Sequester Snapshot: Student Loans

University of California Los Angeles (UCLA) students Andrea Flores (L) and Kendall Brown (R) and other UCLA students and supporters demonstrate outside the UC Board of Regents meeting where members voted to approve a 32 percent tuition hike on November 19, 2009 in Los Angeles, California. David McNew/Getty Images

While Republicans and Democrats fight over how to deal with the automatic budget cuts that start tomorrow, the sequester will almost certainly mean cuts to programs for college students.

That includes cuts to some federal work-study programs and reductions in payments to millions of student loan borrowers, although the exact detail and timeline remain unclear.

During the White House briefing Wednesday, Secretary of Education Arne Duncan warned of the dire effects sequestration could have on federal higher education funding.

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"That ($86 million cut) would mean for the fall as many as 70,000 students would lose access to grants and to work-study opportunities," Duncan said during the briefing. "And if young people lose access to grants and lose access to work study, my fear … is many of them would not be able to enroll in college, would not be able to go back. And, again, do we want a less-educated workforce?"

Though funding for federal Pell Grants are protected from sequestration, funding for federal work study grants would be cut by $49 million and supplemental educational opportunity grants by $37 million, according to the Department of Education.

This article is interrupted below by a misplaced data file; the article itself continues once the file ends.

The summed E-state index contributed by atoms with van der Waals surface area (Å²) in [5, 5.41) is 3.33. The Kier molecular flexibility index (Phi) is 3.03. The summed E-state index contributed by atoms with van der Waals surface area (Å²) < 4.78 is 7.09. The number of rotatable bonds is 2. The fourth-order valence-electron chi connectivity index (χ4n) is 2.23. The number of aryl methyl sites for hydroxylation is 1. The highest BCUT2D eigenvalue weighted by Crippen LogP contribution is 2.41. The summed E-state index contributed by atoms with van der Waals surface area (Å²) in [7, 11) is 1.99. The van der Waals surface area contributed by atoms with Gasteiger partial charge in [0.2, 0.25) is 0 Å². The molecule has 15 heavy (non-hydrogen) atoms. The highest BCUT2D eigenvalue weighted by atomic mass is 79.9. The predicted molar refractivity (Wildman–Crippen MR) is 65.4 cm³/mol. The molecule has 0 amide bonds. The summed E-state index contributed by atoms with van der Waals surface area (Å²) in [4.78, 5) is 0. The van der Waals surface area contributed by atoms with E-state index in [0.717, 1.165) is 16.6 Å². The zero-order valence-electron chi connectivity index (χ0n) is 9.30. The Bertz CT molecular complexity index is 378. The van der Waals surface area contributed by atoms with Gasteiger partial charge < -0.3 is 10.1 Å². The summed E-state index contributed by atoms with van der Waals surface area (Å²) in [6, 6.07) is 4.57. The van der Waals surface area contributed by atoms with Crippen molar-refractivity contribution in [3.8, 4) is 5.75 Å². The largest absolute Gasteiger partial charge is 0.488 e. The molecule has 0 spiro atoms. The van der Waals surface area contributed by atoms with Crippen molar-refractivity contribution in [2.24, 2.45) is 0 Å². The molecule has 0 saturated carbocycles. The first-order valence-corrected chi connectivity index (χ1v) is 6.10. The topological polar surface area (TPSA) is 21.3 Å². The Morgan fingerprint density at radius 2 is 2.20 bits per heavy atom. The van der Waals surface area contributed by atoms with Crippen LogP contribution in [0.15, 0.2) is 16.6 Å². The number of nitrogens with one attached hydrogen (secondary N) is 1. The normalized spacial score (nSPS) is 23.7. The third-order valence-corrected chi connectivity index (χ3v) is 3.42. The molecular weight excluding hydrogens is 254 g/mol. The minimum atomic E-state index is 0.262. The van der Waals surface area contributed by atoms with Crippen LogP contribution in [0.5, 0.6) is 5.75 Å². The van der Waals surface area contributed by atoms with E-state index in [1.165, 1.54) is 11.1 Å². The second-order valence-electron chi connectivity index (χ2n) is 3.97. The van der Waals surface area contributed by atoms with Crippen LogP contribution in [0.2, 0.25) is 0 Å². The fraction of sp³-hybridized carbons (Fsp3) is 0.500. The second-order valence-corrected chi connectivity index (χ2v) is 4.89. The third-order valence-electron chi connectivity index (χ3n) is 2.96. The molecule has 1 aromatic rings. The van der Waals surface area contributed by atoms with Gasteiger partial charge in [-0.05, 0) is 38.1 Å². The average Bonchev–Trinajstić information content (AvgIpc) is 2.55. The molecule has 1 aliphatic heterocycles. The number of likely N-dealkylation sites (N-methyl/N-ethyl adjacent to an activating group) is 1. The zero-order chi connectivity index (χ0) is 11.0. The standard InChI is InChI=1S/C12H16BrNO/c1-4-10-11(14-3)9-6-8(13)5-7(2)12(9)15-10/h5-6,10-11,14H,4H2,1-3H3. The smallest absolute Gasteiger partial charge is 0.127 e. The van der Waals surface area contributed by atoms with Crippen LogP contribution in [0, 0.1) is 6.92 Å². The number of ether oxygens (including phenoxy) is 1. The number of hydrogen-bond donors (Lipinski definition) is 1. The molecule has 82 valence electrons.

In a Feb. 1 letter to the U.S. Senate on Committee Appropriations, Duncan also noted that the ability for the Department of Education to collect and service student debt to borrowers once they left school "would be hampered" by the cuts.

For U.S. Student Association President Tiffany Letin, who graduated with nearly $28,000 in student loan debt, the cuts are detrimental to the future of higher education funding.

"President Obama came out in his state of the union address and inauguration speech saying we should support students financially," Letin said. "But the sequestration and budget contradict this - our states don't get the funding they need to have lower costs for textbooks and keep faculty and staff at our colleges and universities."

The association will be holding a national conference in Washington D.C. with more than 350 students from March 14 to 18 to discuss student loan debt and issues regarding undocumented students. Students will practice effective lobbying and put their skills to the test on March 18 by rallying for better funding for higher education.